Dr. Joni Salminen holds a PhD in marketing from the Turku School of Economics. His research interests relate to startups, platforms, and digital marketing.

Contact email: [email protected]


Chasing the “true” CPA in digital marketing (for Pro’s only!)


This is a follow-up post on my earlier post about “fake” conversions — the post is in Finnish but, briefly, it’s about the problem of irreversibility of conversions in the ad platforms’ reporting. In reality, some conversions are cancelled (e.g., product returns), but the current platforms don’t track that.

So, my point was to include a ‘churn coefficient’ which would correct for the CPA calculation. In other words, it adjusts the CPA reported by the ad platform (e.g., AdWords) in regards to churn from “conversion” to conversion (as per the previous explanation).

The churn coefficient can be calculated like this:


in which churn is the churn from the reported conversion to the lasting, real conversion.

However, I got to think about this and concluded this — since we consider the churn taking place due to real world circumstances as a lift to the reported CPA, we should also consider the mitigating factor of customer-to-customer references (i.e., word-of-mouth).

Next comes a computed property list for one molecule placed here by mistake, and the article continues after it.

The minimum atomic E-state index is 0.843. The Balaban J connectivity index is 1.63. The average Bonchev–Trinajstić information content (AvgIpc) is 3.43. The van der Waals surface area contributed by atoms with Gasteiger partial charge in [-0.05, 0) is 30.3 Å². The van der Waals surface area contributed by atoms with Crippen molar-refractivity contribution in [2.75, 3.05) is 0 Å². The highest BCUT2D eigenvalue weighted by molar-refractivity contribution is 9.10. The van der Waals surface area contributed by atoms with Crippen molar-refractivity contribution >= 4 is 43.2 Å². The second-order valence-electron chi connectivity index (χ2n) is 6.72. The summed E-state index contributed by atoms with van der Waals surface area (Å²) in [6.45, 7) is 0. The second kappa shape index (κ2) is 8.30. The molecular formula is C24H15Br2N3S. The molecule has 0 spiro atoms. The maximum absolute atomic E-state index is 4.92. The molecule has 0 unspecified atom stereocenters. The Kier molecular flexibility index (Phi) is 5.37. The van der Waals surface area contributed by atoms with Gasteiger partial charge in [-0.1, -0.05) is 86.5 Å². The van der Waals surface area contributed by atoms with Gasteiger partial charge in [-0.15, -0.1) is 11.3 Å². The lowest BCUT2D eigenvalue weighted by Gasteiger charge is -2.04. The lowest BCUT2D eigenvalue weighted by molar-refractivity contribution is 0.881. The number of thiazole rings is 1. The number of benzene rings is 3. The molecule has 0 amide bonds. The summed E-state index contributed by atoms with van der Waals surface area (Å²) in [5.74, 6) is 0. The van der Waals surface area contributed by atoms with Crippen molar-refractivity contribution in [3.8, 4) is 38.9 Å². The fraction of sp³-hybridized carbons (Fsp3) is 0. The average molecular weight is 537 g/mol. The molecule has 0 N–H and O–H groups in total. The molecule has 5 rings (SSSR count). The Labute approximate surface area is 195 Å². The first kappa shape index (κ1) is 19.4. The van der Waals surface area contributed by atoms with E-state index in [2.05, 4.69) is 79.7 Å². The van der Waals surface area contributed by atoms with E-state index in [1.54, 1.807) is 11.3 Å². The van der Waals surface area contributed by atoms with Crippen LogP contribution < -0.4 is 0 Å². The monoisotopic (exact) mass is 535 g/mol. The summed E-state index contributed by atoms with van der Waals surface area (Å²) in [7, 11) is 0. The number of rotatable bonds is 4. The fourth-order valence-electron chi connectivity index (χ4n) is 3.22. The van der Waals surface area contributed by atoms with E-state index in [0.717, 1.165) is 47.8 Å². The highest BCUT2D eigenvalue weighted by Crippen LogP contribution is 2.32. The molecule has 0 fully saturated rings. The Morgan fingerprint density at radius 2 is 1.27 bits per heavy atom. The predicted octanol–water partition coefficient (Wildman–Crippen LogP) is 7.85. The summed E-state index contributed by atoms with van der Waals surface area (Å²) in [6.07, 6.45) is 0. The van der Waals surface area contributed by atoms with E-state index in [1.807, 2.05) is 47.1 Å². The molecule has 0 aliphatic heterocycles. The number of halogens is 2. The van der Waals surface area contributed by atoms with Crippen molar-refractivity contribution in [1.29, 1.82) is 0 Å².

Consider it like this – on average, converted customers recommend your company to their friends, out of which some convert. that effect would not be correctly attributed to the referring customers under normal circumstances, but by attributing it uniformly to the average CPAs we can at least consider it in aggregate.

So, hence the ‘wom coefficient’:

1-(Cn / Cm), in which

Cn: conversions from new customers non-affiliated with any marketing channel
Cm: conversions from all marketing channels

The idea is that the new visitors who convert can be attributed to wom while conversions from marketing channels create the base of customers who are producing the recommendations. Both pieces of information can be retrieved in GA (for Cn, use an advanced segment).

So, the more accurate formula for “true” CPA calculation would be:

1-(Cn / Cm) * 1/(1-churn) * CPA